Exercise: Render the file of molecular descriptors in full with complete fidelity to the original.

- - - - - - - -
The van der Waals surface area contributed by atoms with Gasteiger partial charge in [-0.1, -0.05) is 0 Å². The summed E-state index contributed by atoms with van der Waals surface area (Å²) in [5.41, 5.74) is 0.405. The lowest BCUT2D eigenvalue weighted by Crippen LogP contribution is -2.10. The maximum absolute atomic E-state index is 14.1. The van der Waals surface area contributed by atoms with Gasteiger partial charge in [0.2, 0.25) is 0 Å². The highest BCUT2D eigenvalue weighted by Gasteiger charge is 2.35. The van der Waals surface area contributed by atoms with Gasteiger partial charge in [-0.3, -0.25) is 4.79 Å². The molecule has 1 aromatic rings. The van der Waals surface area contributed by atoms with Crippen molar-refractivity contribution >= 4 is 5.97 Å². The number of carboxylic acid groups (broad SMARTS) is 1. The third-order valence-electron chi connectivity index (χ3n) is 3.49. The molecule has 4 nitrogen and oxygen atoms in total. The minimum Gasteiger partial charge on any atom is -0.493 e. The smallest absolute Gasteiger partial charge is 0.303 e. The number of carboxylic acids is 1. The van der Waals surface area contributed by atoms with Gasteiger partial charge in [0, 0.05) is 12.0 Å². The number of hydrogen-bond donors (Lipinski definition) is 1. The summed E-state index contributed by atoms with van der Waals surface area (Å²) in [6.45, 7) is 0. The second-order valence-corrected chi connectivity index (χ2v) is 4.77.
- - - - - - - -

The van der Waals surface area contributed by atoms with Gasteiger partial charge in [-0.1, -0.05) is 0 Å². The summed E-state index contributed by atoms with van der Waals surface area (Å²) in [5.41, 5.74) is 0.405. The lowest BCUT2D eigenvalue weighted by Crippen LogP contribution is -2.10. The maximum absolute atomic E-state index is 14.1. The van der Waals surface area contributed by atoms with Gasteiger partial charge in [0.2, 0.25) is 0 Å². The highest BCUT2D eigenvalue weighted by Gasteiger charge is 2.35. The van der Waals surface area contributed by atoms with Gasteiger partial charge in [-0.3, -0.25) is 4.79 Å². The molecule has 1 aromatic rings. The van der Waals surface area contributed by atoms with Crippen molar-refractivity contribution >= 4 is 5.97 Å². The number of carboxylic acid groups (broad SMARTS) is 1. The third-order valence-electron chi connectivity index (χ3n) is 3.49. The molecule has 4 nitrogen and oxygen atoms in total. The minimum Gasteiger partial charge on any atom is -0.493 e. The smallest absolute Gasteiger partial charge is 0.303 e. The number of carboxylic acids is 1. The van der Waals surface area contributed by atoms with Gasteiger partial charge in [0, 0.05) is 12.0 Å². The number of hydrogen-bond donors (Lipinski definition) is 1. The summed E-state index contributed by atoms with van der Waals surface area (Å²) in [6.45, 7) is 0. The second-order valence-corrected chi connectivity index (χ2v) is 4.77.